Native mice and rats: Australian natural history series

posted Sep 20, 2010, 3:56 AM by IRRC Coordination Unit   [ updated Sep 20, 2010, 4:03 AM by Isabella Mari Jhocson ‎(IRRI)‎ ]
by Bill Breed and Fred Ford
 
Australia’s native rodents are the most ecologically diverse family of living Australian mammals. There are about 70 species – all within the subfamily Murinae – representing around 25 per cent of all species of Australian mammals. They range in size and form from the very small delicate mice to the highly specialised, arid-adapted hopping mice, large tree rats and carnivorous water rats. Native Mice and Rats describes the evolution and ecology of this much-neglected group of animals. It details the diversity of their reproductive biology, their dietary adaptations and social behaviour. The book also includes information on rodent parasites and diseases, and concludes by outlining the changes in distribution of the various species since the arrival of Europeans as well as current conservation programs.
 
FEATURES
 
  • The first comprehensive treatment of native rodents for more than 20
  • Summarises the latest advances in knowledge of Australia's
  • Highlights the unique nature of this neglected part of our mammal fauna
  • Outlines recent extinctions and present day conservation challenges
  • Illustrated with colour photos of most rodent species  
AUTHOR INFORMATION
 
Bill Breed is an Associate Professor at The University of Adelaide. He has focused his research on the reproductive biology of Australian native mammals, in particular native rodents and dasyurid marsupials. Recently he has extended his studies to include rodents of Asia and Africa.is an Associate Professor at The University of Adelaide. He has focused his research on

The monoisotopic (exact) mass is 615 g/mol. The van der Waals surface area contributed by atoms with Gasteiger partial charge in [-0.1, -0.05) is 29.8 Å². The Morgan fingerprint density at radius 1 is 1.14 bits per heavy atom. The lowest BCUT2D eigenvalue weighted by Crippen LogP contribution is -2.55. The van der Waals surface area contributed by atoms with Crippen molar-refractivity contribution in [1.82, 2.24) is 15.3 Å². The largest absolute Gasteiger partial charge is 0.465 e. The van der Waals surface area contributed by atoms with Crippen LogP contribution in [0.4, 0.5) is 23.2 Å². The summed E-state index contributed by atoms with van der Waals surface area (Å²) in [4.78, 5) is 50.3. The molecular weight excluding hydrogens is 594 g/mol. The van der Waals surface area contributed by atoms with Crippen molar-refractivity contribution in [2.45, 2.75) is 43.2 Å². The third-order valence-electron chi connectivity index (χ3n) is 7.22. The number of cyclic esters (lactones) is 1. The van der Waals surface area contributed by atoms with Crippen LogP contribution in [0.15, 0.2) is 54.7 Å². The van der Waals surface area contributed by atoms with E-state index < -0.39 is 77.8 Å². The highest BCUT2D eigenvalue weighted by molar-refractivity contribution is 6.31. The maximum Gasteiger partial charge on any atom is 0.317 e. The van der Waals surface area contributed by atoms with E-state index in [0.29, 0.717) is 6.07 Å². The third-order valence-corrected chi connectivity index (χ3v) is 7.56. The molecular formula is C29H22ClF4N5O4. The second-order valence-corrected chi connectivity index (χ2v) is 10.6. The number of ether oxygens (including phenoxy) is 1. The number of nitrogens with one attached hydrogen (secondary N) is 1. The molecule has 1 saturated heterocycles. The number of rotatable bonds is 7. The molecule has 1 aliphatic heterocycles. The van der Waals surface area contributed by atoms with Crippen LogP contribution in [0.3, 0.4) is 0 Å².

the reproductive biology of Australian native mammals, in particular native rodents and dasyurid marsupials. Recently he has extended his studies to include rodents of Asia and Africa.
 
Fred Ford has trapped and studied native rats and mice across much of northern Australia and south-eastern New South Wales. He currently works in the Threatened Species Unit of the New South Wales Department of Environment and Conservation.has trapped and studied native rats and mice across much of northern Australia and south-eastern New South Wales. He currently works in the Threatened Species Unit of the New South Wales Department of Environment and Conservation.
 
(see attached pdf for the order form)
 
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Isabella Mari Jhocson (IRRI),
Sep 20, 2010, 4:03 AM
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